While Tableau lets you analyze databases and spreadsheets like never before, you don’t need to know anything about databases to use Tableau. In fact, Tableau is designed to allow business people with no technical training to analyze their data efficiently.
Connect Tableau to any database that you want to analyze. Note that Tableau does not import the data. Instead, it queries to the database directly.
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Analyzing data means viewing it, filtering it, sorting it, performing calculations on it, reorganizing it, summarizing it, and so on. Using Tableau you can do all of these things by simply arranging fields of your data source on a Tableau worksheet. When you drop a field on a worksheet, Tableau queries the data using standard drivers and query languages (like SQL and MDX) and presents a visual analysis of the data.
You can share results with others either by sharing workbooks with other Tableau users, by pasting results into applications such as Microsoft Office, printing to PDF or by using Tableau Server to publish or embed your views across your organization.
At any time while connected to a data source, you can export the connection information as a shortcut that allows you to quickly connect without opening the connection dialog box.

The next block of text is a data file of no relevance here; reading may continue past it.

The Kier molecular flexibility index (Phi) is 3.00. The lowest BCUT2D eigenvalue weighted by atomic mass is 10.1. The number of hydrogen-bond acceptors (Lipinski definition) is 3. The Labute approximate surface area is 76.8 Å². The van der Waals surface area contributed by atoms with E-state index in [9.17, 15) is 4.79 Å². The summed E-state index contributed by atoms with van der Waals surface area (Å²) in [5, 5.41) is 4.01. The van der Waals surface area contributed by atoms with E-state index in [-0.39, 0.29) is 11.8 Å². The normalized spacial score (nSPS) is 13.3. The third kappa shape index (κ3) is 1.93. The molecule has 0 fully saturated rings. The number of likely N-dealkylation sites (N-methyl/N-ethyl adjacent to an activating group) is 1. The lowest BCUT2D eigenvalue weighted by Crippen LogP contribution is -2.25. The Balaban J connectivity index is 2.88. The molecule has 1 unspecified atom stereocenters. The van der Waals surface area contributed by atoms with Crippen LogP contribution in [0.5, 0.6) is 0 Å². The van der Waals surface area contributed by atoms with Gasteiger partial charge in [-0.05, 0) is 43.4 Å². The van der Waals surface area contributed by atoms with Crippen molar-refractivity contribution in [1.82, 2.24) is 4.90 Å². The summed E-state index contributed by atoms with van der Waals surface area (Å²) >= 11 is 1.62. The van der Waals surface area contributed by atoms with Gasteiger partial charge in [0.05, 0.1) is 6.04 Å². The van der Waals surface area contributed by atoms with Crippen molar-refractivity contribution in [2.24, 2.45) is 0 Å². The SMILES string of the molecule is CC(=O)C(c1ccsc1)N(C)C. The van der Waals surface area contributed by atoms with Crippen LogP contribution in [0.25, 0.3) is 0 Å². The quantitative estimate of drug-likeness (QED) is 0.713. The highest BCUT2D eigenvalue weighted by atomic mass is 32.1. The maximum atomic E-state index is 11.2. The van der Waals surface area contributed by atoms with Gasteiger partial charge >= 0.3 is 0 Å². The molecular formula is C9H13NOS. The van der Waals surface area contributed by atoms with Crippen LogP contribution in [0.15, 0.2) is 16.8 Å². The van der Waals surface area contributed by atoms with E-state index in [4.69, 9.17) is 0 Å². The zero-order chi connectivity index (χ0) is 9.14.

You might want to do this if you often connect to the same data source multiple times or if you've added custom fields to the Data window such as groups, sets, calculated fields, and binned fields or added joined tables. For subsequent connections to that source, use the shortcut so that you don’t have to recreate the custom fields.
Note that you can also save custom fields by saving the workbook or by creating a bookmark file.
The connection is saved as a TDS (Tableau data source) file and is available on the Connect to Data page. Each TDS file references one data source, and stores information about the data source type and location, and any custom fields you have created. TDS files do not store data, workbooks, or worksheets.
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TDS files are stored in the Data sources folder of the Tableau Repository. They have the .tds extension and can be identified by the data source icon. If you move the TDS file to another location, you cannot access the file with the Connect to Data dialog box.
However, you can access the file by selecting File > Open and navigate to the file. You can also connect by dragging the TDS file onto Tableau’s desktop icon or onto the running application.
If you move the data source referenced by the TDS file, you will not be able to complete the connection. In this case, Tableau will ask you to replace the original data source with another one. Note that the replacement data source must be of the same type (Excel, M
ySQL, and so on) as the original.
As shown below, the new TDS file is displayed on the Connect to Data page.
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